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PHIL 206: Philosophy of Life & Death (Koeddermann): Medieval Philosophy

Prof. Achim Koeddermann

Medieval Philosophy

Medieval philosophy is the philosophy of Western Europe from about 400–1400 AD, roughly the period between the fall of Rome and the Renaissance. Medieval philosophers are the historical successors of the philosophers of antiquity, but they are in fact only tenuously connected with them. 

Until about 1125, medieval thinkers had access to only a few texts of ancient Greek philosophy (most importantly a portion of Aristotle’s logic). This limitation accounts for the special attention medieval philosophers give to logic and philosophy of language. They gained some acquaintance with other Greek philosophical forms (particularly those of later Platonism) indirectly through the writings of Latin authors such as Augustine and Boethius. These Christian thinkers left an enduring legacy of Platonistic metaphysical and theological speculation.

Beginning about 1125, the influx into Western Europe of the first Latin translations of the remaining works of Aristotle transformed medieval thought dramatically. The philosophical discussions and disputes of the thirteenth and fourteenth centuries record later medieval thinkers’ sustained efforts to understand the new Aristotelian material and assimilate it into a unified philosophical system (from Routledge Encyclopedia of Philosophy).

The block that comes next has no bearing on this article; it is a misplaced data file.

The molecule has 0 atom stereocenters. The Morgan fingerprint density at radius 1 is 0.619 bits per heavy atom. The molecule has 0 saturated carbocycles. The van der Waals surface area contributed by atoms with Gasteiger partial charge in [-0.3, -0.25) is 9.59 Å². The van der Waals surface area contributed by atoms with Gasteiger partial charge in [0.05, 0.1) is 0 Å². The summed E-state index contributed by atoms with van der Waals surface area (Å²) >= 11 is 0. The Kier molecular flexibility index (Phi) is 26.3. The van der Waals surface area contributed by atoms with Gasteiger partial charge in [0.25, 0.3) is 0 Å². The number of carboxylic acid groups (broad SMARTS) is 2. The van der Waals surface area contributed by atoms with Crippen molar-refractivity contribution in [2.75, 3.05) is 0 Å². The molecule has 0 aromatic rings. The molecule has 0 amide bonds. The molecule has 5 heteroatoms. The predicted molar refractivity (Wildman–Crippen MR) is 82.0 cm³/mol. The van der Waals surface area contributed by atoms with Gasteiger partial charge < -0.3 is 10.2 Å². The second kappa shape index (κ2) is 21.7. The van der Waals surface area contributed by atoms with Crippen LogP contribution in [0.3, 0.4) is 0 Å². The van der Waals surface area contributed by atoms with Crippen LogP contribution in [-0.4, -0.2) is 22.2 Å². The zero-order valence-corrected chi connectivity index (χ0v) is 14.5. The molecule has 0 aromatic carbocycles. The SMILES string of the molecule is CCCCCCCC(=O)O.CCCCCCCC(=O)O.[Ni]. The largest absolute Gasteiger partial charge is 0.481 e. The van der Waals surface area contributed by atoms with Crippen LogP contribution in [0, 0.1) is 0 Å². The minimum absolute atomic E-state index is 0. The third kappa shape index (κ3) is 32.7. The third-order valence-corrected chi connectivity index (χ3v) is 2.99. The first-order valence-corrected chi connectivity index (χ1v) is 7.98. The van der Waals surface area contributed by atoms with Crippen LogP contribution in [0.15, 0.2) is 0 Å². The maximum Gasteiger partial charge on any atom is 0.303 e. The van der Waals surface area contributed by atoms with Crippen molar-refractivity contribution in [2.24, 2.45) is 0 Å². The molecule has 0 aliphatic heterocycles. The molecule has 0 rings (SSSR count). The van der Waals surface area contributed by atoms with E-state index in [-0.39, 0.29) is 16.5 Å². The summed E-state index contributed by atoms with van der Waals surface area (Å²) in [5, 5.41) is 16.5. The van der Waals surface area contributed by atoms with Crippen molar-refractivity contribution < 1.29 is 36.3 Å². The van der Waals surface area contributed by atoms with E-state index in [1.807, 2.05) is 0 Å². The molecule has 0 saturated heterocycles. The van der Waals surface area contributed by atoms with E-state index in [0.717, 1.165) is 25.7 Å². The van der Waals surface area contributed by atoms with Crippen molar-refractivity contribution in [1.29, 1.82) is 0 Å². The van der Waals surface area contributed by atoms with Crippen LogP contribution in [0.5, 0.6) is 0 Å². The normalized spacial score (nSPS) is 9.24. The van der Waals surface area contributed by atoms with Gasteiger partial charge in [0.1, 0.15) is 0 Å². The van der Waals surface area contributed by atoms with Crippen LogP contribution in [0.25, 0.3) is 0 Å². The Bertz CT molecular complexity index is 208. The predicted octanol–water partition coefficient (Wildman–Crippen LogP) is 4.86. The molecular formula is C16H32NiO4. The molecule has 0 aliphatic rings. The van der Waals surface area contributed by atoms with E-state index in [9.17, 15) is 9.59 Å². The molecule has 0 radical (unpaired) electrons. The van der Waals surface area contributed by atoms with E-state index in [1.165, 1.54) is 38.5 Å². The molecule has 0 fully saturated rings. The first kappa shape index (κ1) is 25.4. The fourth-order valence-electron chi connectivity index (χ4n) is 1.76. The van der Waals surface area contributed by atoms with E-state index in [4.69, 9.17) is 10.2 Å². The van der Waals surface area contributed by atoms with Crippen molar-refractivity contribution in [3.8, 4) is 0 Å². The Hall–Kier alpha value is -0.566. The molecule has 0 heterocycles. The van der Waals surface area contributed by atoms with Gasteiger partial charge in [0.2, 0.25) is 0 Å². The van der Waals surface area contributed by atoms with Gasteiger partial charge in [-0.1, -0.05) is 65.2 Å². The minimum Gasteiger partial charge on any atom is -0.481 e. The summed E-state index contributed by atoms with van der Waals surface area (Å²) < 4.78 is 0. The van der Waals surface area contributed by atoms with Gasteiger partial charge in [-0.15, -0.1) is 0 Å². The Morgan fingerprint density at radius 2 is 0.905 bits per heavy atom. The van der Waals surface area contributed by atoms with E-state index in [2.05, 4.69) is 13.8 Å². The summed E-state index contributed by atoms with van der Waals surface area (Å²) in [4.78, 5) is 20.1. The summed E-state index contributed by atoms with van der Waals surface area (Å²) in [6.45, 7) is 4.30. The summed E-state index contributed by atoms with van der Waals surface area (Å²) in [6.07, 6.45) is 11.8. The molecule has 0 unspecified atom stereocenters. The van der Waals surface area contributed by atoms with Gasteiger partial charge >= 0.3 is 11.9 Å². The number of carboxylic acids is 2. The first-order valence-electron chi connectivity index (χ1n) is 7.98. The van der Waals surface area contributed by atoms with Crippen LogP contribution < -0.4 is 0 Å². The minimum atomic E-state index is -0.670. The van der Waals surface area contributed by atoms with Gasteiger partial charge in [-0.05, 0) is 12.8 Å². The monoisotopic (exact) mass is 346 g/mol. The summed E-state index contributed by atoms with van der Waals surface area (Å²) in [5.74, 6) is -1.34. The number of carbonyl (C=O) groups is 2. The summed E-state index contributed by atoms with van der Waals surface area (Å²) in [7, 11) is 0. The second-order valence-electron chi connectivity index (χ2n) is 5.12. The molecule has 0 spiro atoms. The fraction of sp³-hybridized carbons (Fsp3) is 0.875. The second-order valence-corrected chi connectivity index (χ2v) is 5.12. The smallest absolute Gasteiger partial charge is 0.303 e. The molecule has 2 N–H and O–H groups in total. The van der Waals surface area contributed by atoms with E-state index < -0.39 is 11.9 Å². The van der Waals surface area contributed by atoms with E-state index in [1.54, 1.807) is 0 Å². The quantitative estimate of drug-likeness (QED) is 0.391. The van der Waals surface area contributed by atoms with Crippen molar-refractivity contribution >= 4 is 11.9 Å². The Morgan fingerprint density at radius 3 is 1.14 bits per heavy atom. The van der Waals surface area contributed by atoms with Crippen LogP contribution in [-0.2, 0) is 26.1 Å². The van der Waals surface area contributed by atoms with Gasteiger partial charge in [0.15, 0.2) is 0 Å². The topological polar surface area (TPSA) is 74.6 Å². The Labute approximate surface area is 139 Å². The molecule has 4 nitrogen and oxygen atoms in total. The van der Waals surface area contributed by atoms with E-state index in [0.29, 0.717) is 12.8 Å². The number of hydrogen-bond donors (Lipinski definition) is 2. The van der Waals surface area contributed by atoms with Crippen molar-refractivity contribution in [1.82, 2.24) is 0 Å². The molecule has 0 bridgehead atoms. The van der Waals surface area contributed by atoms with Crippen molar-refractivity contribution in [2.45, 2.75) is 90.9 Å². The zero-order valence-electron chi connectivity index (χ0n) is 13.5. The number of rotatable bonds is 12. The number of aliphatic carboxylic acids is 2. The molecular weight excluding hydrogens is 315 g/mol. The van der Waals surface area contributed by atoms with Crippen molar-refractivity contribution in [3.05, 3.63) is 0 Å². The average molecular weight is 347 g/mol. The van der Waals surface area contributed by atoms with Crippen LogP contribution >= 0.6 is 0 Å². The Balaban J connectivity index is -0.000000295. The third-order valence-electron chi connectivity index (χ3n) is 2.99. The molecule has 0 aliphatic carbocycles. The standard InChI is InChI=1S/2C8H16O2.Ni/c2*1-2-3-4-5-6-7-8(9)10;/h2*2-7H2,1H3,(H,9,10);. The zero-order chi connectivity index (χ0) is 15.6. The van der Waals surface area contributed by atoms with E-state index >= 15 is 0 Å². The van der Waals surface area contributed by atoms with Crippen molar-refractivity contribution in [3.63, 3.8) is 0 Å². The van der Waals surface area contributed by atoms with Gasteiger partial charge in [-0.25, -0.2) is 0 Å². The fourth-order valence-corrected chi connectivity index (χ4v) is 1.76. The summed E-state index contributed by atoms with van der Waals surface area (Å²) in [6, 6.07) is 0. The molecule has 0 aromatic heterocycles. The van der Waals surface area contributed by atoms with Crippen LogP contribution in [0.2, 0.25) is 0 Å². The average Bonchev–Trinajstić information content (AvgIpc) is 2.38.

Searching for Medieval Names

Medieval names sometimes create a challenge.  Even more than with ancient names, you may run into variations on a name between texts, as, besides the official Latin document name, a person would have a name in the local language or dialect; if famous, there might even be a third name by which the person was known in foreign lands.  Again, bibliographic listings, and the way the name is entered in a library catalog or a periodical index, as well as in the indexing for Google and other search engines may vary.  Here are some things to keep in mind:

  1. Medieval names often don't include a family surname/ "last name".  Within the new Christian context, there were many people given new baptismal names, as well as many given the names of popular saints.  Some Roman naming customs survived in specific, often noble, families, but most people did not have them.  But many people got their father's name as a 'last name', e.g. Francesco di Giovanni (Francis, son of John); Moses Maimonides (Moses, son of Maimon).
  2. Medieval people are very often identified by where they come fromor with the name of a place with which they are associated, e.g. Thomas Aquinas/Thomas of Aquino, or Duns Scotus/Duns of Scotland.
  3. As in ancient Rome, some important medieval figures got honorific titles, e.g. Albertus Magnus/Albert the Great or official titles (from their office!). Some got both, like Pope Gregory I or Pope Leo I, also respectively known as Pope Gregory the Great/Gregorius Magnus and Pope Leo the Great, and later Saint Gregory the Great, etc.

You may have to use exact forms of the name, even though the 'incorrect' name as keyword may still pull up a number of hits. The most popular names (Dante, Petrarch, Abelard) will be the easiest, but be careful when you see more complicated  names.  Try to analyze and see if any part of the name is an honorific or a geographic descriptor instead of the name itself, so you can put it in correctly as a subject heading.  You can also search the variations as keywords with OR as the operator; e.g. "Abelard* or Abailard".